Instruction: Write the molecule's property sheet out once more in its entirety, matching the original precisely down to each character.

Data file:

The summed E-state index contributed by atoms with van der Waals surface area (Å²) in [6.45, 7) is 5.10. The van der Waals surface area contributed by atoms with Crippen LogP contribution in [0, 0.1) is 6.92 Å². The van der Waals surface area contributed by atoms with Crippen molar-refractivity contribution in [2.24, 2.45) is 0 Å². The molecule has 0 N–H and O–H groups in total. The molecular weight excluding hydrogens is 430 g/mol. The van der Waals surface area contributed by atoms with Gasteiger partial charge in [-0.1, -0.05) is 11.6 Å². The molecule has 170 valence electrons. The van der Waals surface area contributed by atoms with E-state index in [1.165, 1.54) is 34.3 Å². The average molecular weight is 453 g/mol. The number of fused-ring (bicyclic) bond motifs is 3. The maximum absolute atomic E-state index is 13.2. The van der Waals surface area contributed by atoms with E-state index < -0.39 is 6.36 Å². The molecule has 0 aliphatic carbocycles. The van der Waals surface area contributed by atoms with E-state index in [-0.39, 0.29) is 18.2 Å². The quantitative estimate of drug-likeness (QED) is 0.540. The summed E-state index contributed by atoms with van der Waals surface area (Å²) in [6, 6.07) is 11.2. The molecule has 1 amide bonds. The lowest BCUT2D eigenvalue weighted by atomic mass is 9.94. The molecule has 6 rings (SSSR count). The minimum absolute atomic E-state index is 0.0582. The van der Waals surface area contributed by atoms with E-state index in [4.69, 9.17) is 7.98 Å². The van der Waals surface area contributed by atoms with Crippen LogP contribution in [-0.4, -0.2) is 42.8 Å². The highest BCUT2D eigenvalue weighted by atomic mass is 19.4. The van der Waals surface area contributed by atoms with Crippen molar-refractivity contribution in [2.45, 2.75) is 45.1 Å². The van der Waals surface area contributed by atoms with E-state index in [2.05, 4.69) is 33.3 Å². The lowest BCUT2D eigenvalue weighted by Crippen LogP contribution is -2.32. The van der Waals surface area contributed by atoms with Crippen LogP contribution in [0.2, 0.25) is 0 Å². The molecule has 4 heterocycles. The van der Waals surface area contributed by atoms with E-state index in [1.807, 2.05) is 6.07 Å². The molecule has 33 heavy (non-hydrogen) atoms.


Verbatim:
The summed E-state index contributed by atoms with van der Waals surface area (Å²) in [6.45, 7) is 5.10. The van der Waals surface area contributed by atoms with Crippen LogP contribution in [0, 0.1) is 6.92 Å². The van der Waals surface area contributed by atoms with Crippen molar-refractivity contribution in [2.24, 2.45) is 0 Å². The molecule has 0 N–H and O–H groups in total. The molecular weight excluding hydrogens is 430 g/mol. The van der Waals surface area contributed by atoms with Gasteiger partial charge in [-0.1, -0.05) is 11.6 Å². The molecule has 170 valence electrons. The van der Waals surface area contributed by atoms with E-state index in [1.165, 1.54) is 34.3 Å². The average molecular weight is 453 g/mol. The number of fused-ring (bicyclic) bond motifs is 3. The maximum absolute atomic E-state index is 13.2. The van der Waals surface area contributed by atoms with E-state index < -0.39 is 6.36 Å². The molecule has 0 aliphatic carbocycles. The van der Waals surface area contributed by atoms with E-state index in [-0.39, 0.29) is 18.2 Å². The quantitative estimate of drug-likeness (QED) is 0.540. The summed E-state index contributed by atoms with van der Waals surface area (Å²) in [6, 6.07) is 11.2. The molecule has 1 amide bonds. The lowest BCUT2D eigenvalue weighted by atomic mass is 9.94. The molecule has 6 rings (SSSR count). The minimum absolute atomic E-state index is 0.0582. The van der Waals surface area contributed by atoms with E-state index in [4.69, 9.17) is 7.98 Å². The van der Waals surface area contributed by atoms with Crippen LogP contribution in [-0.4, -0.2) is 42.8 Å². The highest BCUT2D eigenvalue weighted by atomic mass is 19.4. The van der Waals surface area contributed by atoms with Crippen molar-refractivity contribution in [2.45, 2.75) is 45.1 Å². The van der Waals surface area contributed by atoms with E-state index in [2.05, 4.69) is 33.3 Å². The lowest BCUT2D eigenvalue weighted by Crippen LogP contribution is -2.32. The van der Waals surface area contributed by atoms with Crippen LogP contribution in [0.2, 0.25) is 0 Å². The molecule has 4 heterocycles. The van der Waals surface area contributed by atoms with E-state index in [1.807, 2.05) is 6.07 Å². The molecule has 33 heavy (non-hydrogen) atoms.